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Two short stories essay - Tony Kytes and Turned

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Two short stories essay Both stories have endings reader would anticipate. This keeping the reader in suspense, thinking how everything will be resolved, and how the characters will correlate with one another. The protagonists in these two stories have very distinct and powerful personalities, which give readers more interest and fun in reading about them. "Tony Kytes..." s a story where everything is happening on a Saturday afternoon in rural southern England and all characters are agricultural workers, being the opposite of "Turned" where the story progresses over months and in a city type area. The plot in "Tony Kytes..." is submerged in a very interesting way. Hardy includes series of events to comic tension, keeping the reader thinking about what will happen next. Hardy also uses light humour keeping the reader intent. This is reflected by the part when Tony wants Milly to hide in the back of his wagon (where Unity is also hidden) to avoid an "unpleasant" situation. The story is being told by a narrator as if he/she sees the incident. The narrator describes the story as if we were right next to Tony, hearing what he hears and seeing what he does. This is similar to "Turned" as it also has a narrator. The character of Tony is gradually shown as the story proceeds. ...read more.


Humans conquer so much difficulty in finding "true love" but then we refuse when it is virtually offered to us on a plate. Hannah says no to Tony's proposal because her dad is with her and also due to a feeble scratch on her face, even though she wants to be with Tony for the rest of eternity. This bizarre behaviour can also relate to Mr. Marroner's actions in "Turned." He has a loving, stable relationship with Mrs. Marroner, even whilst being apart from each other they communicate passionately through letters. Mr Marroner decides to throw all this away due to one lack of self-control. Both stories encourage, us the readers to hate the male disposition of the stories. "Tony Kytes, the Arch deceiver," just the title of the story almost urges us, making us sense that Tony is not the greatest of people. Just by reading the title we acknowledge that the story is about Tony and his conniving ways. "Turned" however uses a very different technique. Mr. Marroner is not at all one of the main protagonists, not until the very end. The hatred for Mr. Marroner's actions is gradually aroused in the reader compared to "Tony Kytes, the Arch-deceiver" where we acknowledge from the beginning the type of man he is, with the main enthethis is on the words "arch deceiver." ...read more.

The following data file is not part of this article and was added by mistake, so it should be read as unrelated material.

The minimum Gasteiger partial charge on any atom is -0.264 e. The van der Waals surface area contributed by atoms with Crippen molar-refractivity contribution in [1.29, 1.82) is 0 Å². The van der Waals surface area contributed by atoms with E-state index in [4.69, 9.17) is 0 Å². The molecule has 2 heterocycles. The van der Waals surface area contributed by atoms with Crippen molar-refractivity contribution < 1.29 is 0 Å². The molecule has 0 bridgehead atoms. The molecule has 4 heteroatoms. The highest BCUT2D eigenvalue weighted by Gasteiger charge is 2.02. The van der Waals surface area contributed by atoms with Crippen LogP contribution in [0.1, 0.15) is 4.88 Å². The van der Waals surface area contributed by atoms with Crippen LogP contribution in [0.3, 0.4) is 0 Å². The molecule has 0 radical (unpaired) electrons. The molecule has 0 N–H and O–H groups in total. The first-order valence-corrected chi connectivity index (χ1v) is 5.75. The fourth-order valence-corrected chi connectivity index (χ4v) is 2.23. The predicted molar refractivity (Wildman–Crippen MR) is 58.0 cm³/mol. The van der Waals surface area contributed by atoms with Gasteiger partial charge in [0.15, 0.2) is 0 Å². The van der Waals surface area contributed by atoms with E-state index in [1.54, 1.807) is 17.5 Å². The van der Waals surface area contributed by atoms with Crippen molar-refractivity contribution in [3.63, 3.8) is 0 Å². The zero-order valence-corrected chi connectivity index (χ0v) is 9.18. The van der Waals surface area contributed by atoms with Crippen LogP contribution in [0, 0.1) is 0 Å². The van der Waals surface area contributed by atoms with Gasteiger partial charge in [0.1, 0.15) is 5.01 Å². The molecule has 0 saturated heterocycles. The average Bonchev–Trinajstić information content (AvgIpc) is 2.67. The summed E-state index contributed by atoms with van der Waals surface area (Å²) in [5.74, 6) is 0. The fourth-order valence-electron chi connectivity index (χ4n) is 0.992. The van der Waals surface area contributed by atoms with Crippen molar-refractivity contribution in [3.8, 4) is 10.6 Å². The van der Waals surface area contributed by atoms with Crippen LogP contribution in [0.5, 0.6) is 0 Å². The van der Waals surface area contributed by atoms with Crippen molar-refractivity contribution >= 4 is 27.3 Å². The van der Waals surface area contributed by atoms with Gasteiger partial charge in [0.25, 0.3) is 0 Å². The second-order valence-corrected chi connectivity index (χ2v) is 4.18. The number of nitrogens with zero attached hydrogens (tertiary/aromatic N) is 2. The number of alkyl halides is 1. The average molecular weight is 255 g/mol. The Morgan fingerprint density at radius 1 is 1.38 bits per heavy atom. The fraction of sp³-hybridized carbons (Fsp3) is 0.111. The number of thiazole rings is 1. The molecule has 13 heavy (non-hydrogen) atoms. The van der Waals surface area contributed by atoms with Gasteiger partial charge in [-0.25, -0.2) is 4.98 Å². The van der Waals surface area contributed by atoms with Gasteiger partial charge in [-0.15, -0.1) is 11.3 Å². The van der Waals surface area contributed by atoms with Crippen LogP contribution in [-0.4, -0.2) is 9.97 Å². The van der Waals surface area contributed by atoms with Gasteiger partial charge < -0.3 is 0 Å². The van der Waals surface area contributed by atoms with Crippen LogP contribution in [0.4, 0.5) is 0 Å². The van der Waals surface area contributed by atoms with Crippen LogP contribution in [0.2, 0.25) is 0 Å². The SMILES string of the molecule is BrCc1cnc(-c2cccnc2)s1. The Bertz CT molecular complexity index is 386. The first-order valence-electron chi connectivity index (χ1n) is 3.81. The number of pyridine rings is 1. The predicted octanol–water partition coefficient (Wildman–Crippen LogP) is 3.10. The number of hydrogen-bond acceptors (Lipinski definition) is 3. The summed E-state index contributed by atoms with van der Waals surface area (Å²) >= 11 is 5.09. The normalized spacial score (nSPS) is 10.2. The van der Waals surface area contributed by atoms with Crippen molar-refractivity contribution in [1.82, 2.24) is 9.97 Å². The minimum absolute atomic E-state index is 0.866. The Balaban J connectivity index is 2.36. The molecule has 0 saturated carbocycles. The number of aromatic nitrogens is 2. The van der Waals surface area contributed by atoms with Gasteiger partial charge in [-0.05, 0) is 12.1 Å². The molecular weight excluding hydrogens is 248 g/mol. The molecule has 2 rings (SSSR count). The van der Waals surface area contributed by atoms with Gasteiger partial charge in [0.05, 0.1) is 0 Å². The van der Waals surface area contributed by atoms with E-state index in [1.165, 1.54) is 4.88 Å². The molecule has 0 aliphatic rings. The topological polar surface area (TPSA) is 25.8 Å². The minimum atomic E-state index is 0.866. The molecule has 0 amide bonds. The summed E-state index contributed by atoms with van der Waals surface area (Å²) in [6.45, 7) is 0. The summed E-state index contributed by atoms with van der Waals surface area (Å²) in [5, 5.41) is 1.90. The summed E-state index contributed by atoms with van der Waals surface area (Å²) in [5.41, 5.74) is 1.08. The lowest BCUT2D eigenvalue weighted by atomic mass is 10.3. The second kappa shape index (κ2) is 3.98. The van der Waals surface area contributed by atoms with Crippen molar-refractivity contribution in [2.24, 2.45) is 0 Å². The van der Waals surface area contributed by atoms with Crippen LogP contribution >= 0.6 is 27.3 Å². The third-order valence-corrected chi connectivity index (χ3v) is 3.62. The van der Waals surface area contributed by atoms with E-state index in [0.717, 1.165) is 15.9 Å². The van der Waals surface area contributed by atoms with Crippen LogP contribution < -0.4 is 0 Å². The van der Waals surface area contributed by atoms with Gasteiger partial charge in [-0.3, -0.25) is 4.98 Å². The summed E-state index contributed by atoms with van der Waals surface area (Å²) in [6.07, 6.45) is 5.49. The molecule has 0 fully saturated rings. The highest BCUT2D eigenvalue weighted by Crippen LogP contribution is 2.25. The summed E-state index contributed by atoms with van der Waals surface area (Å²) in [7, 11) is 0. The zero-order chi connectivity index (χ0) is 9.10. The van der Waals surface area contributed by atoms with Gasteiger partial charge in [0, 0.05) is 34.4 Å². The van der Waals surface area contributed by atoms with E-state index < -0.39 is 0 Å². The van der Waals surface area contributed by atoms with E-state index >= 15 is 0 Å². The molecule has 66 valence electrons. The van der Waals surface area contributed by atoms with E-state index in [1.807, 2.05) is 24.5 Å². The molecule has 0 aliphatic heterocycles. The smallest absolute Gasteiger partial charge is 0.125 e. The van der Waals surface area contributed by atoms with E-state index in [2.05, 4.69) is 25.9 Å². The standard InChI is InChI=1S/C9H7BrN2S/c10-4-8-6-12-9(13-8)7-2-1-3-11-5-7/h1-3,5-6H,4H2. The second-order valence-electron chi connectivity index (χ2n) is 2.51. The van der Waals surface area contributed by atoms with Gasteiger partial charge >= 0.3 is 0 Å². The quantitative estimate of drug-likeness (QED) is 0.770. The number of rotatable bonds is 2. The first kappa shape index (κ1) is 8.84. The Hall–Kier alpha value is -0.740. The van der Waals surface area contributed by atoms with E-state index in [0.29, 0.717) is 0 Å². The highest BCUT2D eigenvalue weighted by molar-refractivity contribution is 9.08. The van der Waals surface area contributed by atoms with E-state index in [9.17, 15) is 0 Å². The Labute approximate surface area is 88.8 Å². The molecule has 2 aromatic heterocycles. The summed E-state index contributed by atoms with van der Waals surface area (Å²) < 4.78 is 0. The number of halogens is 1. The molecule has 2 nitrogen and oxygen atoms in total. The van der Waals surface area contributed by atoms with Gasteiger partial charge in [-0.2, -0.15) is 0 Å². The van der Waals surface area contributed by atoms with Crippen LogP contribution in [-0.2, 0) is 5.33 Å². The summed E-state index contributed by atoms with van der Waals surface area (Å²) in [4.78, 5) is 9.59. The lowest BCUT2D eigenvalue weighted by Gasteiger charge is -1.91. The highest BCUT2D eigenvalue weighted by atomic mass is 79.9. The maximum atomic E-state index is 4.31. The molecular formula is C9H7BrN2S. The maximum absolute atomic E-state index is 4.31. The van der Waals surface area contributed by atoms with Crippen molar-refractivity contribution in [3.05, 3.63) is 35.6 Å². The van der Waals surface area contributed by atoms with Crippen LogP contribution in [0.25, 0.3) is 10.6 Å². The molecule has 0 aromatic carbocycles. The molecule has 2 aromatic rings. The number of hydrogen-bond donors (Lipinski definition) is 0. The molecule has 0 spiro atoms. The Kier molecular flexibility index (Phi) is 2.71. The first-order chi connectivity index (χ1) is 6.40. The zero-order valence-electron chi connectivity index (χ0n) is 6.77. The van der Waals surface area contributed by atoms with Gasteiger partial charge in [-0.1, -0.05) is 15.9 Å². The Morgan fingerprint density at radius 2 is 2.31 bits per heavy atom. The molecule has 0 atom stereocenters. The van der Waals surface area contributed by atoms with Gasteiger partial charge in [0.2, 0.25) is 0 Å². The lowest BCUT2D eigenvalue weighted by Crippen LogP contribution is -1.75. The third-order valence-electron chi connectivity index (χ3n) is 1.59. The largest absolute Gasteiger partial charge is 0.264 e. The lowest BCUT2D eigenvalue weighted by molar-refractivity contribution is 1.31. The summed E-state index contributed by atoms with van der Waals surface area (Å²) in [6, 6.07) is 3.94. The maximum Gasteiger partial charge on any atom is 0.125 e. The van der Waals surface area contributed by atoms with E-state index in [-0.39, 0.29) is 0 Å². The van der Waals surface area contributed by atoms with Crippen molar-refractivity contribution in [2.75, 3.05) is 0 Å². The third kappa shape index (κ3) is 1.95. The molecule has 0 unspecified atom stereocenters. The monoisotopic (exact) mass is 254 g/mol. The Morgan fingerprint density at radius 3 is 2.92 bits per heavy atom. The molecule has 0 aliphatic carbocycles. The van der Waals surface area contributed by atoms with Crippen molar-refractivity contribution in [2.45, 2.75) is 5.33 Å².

When Mr. Marroner had to go abroad for his firm we find out that he sent romantic letters t his wife: "... You will be looking so lovely, with that eager light in your eyes" This use of flattering speech is very similar to that of Tony's in the other short story. They are the only male characters experienced in the two stories and both have the same loving, charming, manipulating attitude towards women. Through the quote above we get a sense of the warmth that Mr and Mrs. Marroner share. When we discover Mr. Marroner's unfaithfulness it bewilders us. We then begin to read on hoping to find out more. Bewilderment is also experienced within "Tony Kytes, the Arch Deceiver" as to when Tony is turned down twice (when he proposed) by what us the readers truly relied on to say yes. Gerta who does not want a child has one and Mrs. Marroner who wants a child is not endorsed to have one. We get this impression from the quote: "How they do come where they are not wanted..." "This is the sin of man against woman." This quote is a key factor of the story. The story naturally is a lot more pragmatic. It deals with everyday situations that occur increasingly in this society and era. This is what I feel gives "Turned" he edge over the other short story "Tony Kytes, the Arch Deceiver." - 1 - ...read more.

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